LDF 2018: Our three business takeaways from London’s latest design-fest
October 4, 2018 • 4 minute read
In the wake of London Fashion Week and London Design Festival, we look back at some of the most interesting events across the city and reflect upon some of the wider issues and ideas that businesses should take away.
Overall, it was encouraging to see so much focus of this year’s festival on design’s commercial skills and expertise applied beyond product design and creative studios. With many exhibitions, talks and interactive events, discussing business imperatives including design thinking, process models and multi-disciplinary design in wider contexts.
The most noteworthy areas of focus from our point of view can be grouped into three core areas.
Urbanization and architecture
While it’s nothing new to see an array of projects that encompass both design and architecture, the themes of future cities and urbanisation were more prevalent than ever before. Primarily led by the festival’s continuing partnership with British Land, every design hub across the city featured an exhibition or installation that considered cities and urban planning.
Considering how many professional services businesses that are either directly engaged or interested in subjects such as future living, it’s interesting to see how different design thinkers are approaching the area. In an engaging talk hosted by McKinsey Design on The Business Value of Design, Jannis Sutor, Business Innovation at Volkswagen, described how his company’s offer has, through adopting a design thinking approach, evolved from ‘car manufacturing’ to the wider idea of city ‘mobility’ – and are now looking at vertical movement, autonomous vehicles, interactive interiors and IoT devices.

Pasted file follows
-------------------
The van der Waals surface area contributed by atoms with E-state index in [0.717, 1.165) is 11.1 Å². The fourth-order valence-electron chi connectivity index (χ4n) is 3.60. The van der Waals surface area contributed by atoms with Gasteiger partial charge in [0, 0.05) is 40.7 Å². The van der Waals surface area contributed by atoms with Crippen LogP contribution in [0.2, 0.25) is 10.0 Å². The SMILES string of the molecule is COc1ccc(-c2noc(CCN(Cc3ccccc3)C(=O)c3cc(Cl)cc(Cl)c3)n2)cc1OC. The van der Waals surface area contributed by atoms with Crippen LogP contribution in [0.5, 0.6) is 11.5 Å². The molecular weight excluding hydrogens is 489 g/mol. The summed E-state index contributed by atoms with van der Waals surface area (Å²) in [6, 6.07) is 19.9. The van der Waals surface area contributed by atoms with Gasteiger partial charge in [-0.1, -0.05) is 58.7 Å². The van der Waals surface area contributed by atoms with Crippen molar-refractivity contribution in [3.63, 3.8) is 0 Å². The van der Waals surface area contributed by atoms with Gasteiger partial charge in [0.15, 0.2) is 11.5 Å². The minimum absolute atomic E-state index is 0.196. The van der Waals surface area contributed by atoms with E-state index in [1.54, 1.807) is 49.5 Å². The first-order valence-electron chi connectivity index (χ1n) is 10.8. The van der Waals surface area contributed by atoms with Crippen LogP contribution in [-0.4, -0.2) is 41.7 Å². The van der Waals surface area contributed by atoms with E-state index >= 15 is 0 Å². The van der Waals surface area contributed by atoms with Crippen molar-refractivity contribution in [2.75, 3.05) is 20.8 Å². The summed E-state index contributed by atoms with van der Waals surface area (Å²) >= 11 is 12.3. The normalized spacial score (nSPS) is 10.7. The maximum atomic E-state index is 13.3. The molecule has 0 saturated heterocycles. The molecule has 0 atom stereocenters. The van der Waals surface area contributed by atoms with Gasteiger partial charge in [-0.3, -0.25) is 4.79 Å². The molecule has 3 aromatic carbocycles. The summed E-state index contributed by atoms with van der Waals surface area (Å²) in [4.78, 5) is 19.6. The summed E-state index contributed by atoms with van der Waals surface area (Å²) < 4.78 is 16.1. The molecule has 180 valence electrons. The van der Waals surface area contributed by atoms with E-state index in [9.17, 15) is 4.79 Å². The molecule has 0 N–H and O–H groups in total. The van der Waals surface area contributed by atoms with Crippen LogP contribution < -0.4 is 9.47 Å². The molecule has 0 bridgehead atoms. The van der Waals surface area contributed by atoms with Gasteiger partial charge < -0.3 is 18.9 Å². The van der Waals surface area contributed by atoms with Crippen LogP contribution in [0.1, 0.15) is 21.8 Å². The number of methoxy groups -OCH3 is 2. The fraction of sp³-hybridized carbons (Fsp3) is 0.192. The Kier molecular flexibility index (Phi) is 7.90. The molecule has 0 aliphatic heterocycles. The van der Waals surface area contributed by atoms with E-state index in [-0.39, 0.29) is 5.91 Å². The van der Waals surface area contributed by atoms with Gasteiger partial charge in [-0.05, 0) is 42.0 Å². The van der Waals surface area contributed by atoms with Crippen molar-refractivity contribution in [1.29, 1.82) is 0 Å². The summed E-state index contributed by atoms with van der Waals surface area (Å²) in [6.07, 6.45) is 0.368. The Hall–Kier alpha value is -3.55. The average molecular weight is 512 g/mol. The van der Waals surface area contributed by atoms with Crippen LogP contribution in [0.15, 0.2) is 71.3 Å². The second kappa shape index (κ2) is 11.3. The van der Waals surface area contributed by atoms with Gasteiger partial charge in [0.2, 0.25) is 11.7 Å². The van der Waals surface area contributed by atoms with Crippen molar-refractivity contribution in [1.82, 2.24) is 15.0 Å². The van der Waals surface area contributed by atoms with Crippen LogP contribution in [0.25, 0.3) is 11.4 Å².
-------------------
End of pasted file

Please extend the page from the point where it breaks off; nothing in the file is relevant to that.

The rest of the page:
Various other firms, which weren’t always directly related to architecture and design, also gave insights around their attitudes towards innovation in urbanisation. This all connects seamlessly to the debate we’ve been driving with our property clients, accompanied by our own research into what ‘placemaking’ is and how it should be shaping planning going forward. Cumulative viewpoints are agreeing that people-centred planning and deliberate moments of curated experience will drive built environments which are both authentic and impactful. This is something that Infinite Global’s team are acutely focused on for all of our clients, irrespective of sector, as we head into 2019.
BIGGER data – analytics and measurement for designing the future
All design festivals include that handful of fascinating installations based on algorithmic design. This year we saw humans talking to voice-enabled IoT objects, design-it-yourself 3D printers and a Trafalgar Square lion eating user-generated content.
But more widely, we experienced the innovative ways in which designers and businesses are looking to draw insights from data in order to improve their work. Using design thinking – or simply by placing designers in multi-disciplinary teams – businesses are utilizing a wider than ever set of tools and platforms. While these insights are primarily used to study users, audiences and trends prior to embarking on UX, product design, experience design, business advice or consultancy, we learned of many additional ways in which designers and businesses are using data and metrics, beyond just delivery, to continue to iterate and improve product or service, and outperform competition.
Those businesses slow to consider these concepts in their planning risk falling behind as technology and agility continue to disrupt marketplaces. At Infinite Global, our dedication to expansive research and discovery at the outset of any project allows us to define and reference against measurable objectives and KPIs throughout development, delivery and beyond.
In spite of Brexit, London will continue to lead the world in design
With the support of Mayor of London, Sadiq Khan, and a fantastic variety of design on display from major (and many minor) venues across the city, the London Design Festival was as much about the city as it was about the creative and collaborative talent that the city attracts.
Moreover the 2018 festival presented ways in which London, alongside the international design community, continue to think smartly and creatively around the future of all of our industries and interests. Leading design venues showcases these core themes – London Design Museum’s VR-driven ‘Mind Pilot‘ balloon (pictured) and the V&A’s modular MultiPly installation being two more immersive experiences. More and more digital and data-driven projects, in an ever-contemporary approach, persist in pushing boundaries of creativity.
This year’s design festival, alongside London Fashion Week, has really clarified how important London is in driving the global design discussion – of which we at Infinite Global are very proud to have a part in, for the benefit of clients both in the UK and US.
Image: Felix Spellor, designmuseum.org